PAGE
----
An Athlete's Perspective - Mark Fallaize - USA Athletics Scholarships

An Athlete’s Perspective – Mark Fallaize

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Mark Fallaize shares his story about his brief NCAA experience. Away from the glitz and glamour there are some real takeaway lesson in his article. It only goes to show that prior research about all factors, athletic and academic alike, can make or break your time out there. Be wary of the bigger picture.

Choosing to study in the USA as an international student and collegiate athlete could leave you without a degree – if for some reason you need to complete it in the UK.

Opinions about America, the NCAA, the college education system and its culture and lifestyle vary depending on who you talk to, but if for whatever reason you are unfortunate enough to find yourself prematurely returning home to the UK – whether it be down to a loss of eligibility, loss of scholarship or homesickness – you could be in serious trouble, at least from an educational perspective.

To give you a little background information, at the age of 17 I was at college and decided I wanted to go to the United States and compete in the NCAA. However, two years, one BTEC Sports Science Diploma and a couple of bad seasons later, this wasn’t particularly high on my agenda.

Two years of college had made me realise that Sports Science wasn’t a route I wanted to follow and by the age of 19 I had a full time job, working from 8-4pm as a computer network technician in a local secondary school. I did this for three years until I realised I wanted to take my training more seriously and the concept of running in America resurfaced. By this point I was twenty two and as you probably already know, once you surpass your twenty-first birthday, the NCAA starts to deduct years of eligibility from you. I was offered two years of eligibility, which I was more than happy with.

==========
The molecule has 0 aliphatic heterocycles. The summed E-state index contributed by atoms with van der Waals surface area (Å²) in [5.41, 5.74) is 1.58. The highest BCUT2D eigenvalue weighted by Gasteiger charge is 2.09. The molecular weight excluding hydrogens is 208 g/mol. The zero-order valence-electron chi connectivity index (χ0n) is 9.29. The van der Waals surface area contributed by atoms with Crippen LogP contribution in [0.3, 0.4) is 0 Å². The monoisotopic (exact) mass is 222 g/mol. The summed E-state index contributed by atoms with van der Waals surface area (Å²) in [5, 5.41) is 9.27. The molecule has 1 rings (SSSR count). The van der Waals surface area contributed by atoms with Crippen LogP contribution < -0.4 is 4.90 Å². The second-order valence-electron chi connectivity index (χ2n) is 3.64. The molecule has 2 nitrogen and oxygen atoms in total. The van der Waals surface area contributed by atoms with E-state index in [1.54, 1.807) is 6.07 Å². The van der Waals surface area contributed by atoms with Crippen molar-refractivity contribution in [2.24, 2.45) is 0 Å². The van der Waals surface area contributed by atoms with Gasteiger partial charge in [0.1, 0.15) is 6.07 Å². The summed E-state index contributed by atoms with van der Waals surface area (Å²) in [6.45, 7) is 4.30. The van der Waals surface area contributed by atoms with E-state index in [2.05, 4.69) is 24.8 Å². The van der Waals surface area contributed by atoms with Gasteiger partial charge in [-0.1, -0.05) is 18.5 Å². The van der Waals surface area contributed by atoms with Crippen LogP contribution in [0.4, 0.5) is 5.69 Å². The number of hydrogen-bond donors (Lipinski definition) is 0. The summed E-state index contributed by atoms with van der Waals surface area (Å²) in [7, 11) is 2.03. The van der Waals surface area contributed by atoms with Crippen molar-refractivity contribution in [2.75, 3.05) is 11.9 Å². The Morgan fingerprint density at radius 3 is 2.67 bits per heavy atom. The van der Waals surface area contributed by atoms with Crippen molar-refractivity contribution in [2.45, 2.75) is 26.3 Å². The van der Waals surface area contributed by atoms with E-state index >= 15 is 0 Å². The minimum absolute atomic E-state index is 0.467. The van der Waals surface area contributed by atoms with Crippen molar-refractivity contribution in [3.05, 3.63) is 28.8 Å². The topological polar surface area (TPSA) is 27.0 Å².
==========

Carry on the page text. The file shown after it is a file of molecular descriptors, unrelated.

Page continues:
My first semester in America I realised I didn’t like the Computer Science degree I was doing and, because international students have to have a declared major to validate their visa, I transferred to Graphic Design. US colleges work on the basis of credit hours, which are usually two or three hours for each class that you complete per semester. The minimum for NCAA eligibility is twelve hours per semester.

Fast forward towards the end of my second year and just prior to returning to the UK, I had decided that I wanted to complete my degree and started the process of looking at UK universities and applying through UCAS. I had projected that by the time I left America I would have completed thirty hours of credit in my degree specific classes from a total of forty eight hours of total credit, as I had been taking the NCAA required minimum each semester. Your average US college degree is made up of 128 hours, so based on this I was looking at just shy of 40% of my degree.

Based on the degree I wanted to take and with athletics still clearly a major factor in my choice of institution, I decided to write to each of the admissions officers at UWIC, Leeds Met and Loughborough outlining my situation in order to get an idea of what options I had. After two years of university in the US I thought that indicating that I was looking to join a course on the second year was perfectly acceptable. My first response was from UWIC, whose admissions officer was initially very keen. The response from his counterpart at Loughborough, in contrast, was very blunt, she had no interest in addressing my questions and I was continually informed just to apply through UCAS. I couldn’t even find contact details for the admissions to Leeds Met. Regardless, I applied to all three, with my point of entry selected as second year. Shortly afterwards, I received an email from the admissions officer at UWIC informing me that due to a higher number of applications, they wouldn’t be able to accept my application, not only in to the second year, but at all.

When the outcome of my applications started filtering through on my UCAS profile, unsurprisingly UWIC’s rejection came first, closely followed by a rejection from Loughborough. Fortunately not long after, I received a letter in the post from Leeds Met for a conditional offer pending an interview. The bad news was that they couldn’t offer me anything more than a provisional place on the first year of the course, but with tuition fees expected to rise the following year it was almost a case of now or never. Incidentally, it worked out that it would be cheaper for me to start a new degree as a first year in the UK than it would have been to complete my degree in the US anyway, even though the class fees at the university I attended were relatively meager. Certainly, one institution that contacted me whilst I was looking for scholarships boasted class fees of $50,000 per semester, which is a cost that I would never be able to pay without a scholarship.